In the preface to his new edition, Joseph Heller recalls when he originally submitted Catch-22 to various magazines, including The Atlantic and The New Yorker. He describes how the novel was dismissed, not even making the New York Times bestseller list. It was even snubbed among elitist literary circles. Despite this initially lukewarm reception, the popularity of Catch-22 eventually soared among readers. Readers felt that the phrase “catch-22” very accurately expressed their frustrations with the contradictory institutions and bureaucracies with which they were constantly dealing in modern society. The black humor and wit of Catch-22 also appealed to many. Eventually, “catch-22” became a common phrase for situations in which there is no possible positive outcome--situations without hope because of a technicality or because of hopeless alternatives.
After Catch-22's immense popularity, though, Joseph Heller felt a need to redefine himself through other means. He attempted to address other issues, such as the Jewish identity in American society and the degenerative mental disease that he developed later in life. Nevertheless, Catch-22 provided the high standard against which Heller was continually measured. None of his other works was nearly as successful.
The movie based on the book was well-received and well-loved. The book itself had become a symbol for many groups who were rebelling against “the institution,” and the movie only fed the frenzy more. After exploring other avenues in his literary career, Heller returned to Catch-22 and wrote a sequel, Closing Time. This novel touched upon the lives of many of Catch-22's characters, including Yossarian and Milo Minderbinder. Unfortunately, the reaction to Closing Time was considerably mixed. Some readers found it well crafted and just as humorous as its predecessor, but other readers felt that it was an attempt to resurrect Catch-22 without the craft or freshness. Heller claimed that the portrayal of Yossarian as a hypochondriac sixty-eight-year-old businessman was partially autobiographical and reflected his true voice.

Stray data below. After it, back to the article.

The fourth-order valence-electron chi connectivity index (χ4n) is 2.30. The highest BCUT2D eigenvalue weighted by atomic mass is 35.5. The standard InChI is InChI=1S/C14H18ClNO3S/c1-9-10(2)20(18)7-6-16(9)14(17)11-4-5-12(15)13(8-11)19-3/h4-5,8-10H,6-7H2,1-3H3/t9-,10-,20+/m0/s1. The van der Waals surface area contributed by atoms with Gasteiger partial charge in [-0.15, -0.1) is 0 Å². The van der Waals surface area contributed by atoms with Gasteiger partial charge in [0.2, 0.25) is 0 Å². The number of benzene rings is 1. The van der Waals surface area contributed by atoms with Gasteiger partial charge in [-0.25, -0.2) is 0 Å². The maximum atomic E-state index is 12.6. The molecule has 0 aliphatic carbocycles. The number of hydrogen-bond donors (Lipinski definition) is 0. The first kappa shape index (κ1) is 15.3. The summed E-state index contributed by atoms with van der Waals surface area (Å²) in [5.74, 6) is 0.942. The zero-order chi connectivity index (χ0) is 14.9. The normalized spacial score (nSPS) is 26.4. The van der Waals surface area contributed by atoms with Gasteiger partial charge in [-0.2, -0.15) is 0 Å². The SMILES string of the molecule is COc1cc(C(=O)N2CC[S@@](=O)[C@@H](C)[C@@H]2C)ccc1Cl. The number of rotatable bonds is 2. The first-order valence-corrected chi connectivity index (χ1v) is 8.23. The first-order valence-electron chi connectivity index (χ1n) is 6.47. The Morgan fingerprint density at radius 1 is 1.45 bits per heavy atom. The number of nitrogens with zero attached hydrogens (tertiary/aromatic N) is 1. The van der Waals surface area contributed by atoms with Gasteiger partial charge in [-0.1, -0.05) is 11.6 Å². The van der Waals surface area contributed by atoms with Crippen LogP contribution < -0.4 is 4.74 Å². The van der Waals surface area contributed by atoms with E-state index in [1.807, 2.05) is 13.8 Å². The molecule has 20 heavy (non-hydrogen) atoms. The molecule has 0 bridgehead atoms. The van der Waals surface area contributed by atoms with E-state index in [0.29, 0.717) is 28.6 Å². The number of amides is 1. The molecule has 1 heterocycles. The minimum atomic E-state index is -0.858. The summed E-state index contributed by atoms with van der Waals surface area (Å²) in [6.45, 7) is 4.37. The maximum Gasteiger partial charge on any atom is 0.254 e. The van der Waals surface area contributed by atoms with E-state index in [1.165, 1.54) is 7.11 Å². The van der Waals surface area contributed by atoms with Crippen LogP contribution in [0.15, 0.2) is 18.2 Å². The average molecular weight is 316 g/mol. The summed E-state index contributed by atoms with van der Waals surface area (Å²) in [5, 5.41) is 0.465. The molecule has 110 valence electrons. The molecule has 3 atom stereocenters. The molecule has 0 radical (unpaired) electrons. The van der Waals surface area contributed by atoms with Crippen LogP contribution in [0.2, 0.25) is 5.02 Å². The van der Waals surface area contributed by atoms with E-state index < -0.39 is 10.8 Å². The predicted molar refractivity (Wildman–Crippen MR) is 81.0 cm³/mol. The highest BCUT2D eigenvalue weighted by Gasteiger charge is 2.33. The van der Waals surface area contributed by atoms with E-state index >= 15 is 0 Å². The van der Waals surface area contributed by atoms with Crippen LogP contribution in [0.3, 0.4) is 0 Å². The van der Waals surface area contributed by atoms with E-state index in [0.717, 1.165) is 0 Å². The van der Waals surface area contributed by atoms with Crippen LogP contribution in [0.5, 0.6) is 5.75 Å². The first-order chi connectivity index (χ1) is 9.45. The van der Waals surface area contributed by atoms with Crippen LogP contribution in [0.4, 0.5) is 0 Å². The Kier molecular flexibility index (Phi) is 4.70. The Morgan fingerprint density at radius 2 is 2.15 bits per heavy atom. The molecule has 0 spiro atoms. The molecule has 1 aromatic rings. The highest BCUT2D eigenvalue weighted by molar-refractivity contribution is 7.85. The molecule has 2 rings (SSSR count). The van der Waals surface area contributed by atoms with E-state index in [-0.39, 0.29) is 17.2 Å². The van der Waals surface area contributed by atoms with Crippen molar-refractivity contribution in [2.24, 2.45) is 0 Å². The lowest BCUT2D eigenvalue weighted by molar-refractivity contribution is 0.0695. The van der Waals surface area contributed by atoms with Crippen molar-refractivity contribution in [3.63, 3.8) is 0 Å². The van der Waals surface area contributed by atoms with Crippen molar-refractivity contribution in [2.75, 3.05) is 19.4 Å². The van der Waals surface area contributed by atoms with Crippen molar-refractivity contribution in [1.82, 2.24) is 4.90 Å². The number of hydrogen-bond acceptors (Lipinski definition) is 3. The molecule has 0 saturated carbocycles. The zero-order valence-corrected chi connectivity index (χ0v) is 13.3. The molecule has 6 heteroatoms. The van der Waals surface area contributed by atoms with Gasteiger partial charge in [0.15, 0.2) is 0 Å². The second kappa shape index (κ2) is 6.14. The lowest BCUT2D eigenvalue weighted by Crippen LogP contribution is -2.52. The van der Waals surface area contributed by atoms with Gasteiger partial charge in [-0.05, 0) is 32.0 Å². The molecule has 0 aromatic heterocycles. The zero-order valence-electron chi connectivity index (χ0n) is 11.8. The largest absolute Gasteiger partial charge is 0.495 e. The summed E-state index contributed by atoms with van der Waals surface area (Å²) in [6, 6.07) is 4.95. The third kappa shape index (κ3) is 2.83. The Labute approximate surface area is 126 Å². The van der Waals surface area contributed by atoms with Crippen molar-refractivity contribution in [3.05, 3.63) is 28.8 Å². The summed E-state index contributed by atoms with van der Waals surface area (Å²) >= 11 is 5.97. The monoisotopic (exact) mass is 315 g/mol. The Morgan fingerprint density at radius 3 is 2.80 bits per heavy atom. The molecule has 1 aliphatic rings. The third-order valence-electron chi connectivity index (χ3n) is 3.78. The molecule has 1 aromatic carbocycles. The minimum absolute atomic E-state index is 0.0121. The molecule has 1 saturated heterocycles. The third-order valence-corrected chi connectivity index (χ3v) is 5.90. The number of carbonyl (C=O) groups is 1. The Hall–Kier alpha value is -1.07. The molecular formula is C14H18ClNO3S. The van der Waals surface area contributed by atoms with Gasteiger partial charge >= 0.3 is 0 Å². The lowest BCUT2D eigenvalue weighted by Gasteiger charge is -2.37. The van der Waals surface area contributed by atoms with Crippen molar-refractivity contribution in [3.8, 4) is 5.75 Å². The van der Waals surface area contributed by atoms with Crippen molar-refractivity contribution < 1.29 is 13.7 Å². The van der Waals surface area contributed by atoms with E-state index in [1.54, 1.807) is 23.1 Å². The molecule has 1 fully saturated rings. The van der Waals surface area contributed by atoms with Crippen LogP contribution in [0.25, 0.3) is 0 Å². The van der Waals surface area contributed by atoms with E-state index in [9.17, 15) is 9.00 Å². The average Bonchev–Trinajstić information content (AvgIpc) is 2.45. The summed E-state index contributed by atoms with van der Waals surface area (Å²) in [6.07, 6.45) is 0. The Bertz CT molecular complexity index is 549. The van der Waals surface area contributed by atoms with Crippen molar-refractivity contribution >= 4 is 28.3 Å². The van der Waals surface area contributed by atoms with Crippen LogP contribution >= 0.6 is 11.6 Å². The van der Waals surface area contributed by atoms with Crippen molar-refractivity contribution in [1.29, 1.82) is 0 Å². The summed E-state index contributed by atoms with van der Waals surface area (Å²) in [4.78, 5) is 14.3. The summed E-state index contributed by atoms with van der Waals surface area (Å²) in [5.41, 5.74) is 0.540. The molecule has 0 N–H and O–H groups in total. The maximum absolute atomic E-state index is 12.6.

Despite such difficulties throughout Joseph Heller's literary career, Catch-22 remains widely admired today and is considered the hallmark of Heller's works. Not only has the behavior of Yossarian provided much amusement for the mass of readers, but it also has become the source of much psychological analysis of the isolated character trying to flee from neurotic or hostile societies and circumstances, situation that tend to fail to recognize the needs of the individual. As people find themselves struggling between the impositions of social institutions and the need for personal expression, they find themselves in their own “catch-22” situations: how can a society recognize individuality and still make collective decisions? How can a bureaucracy ever be nuanced enough to take individual differences into account? Such topics continue to generate much interest in Heller's writings because the question of individual versus community is an enduring problem for society, philosophy, and politics.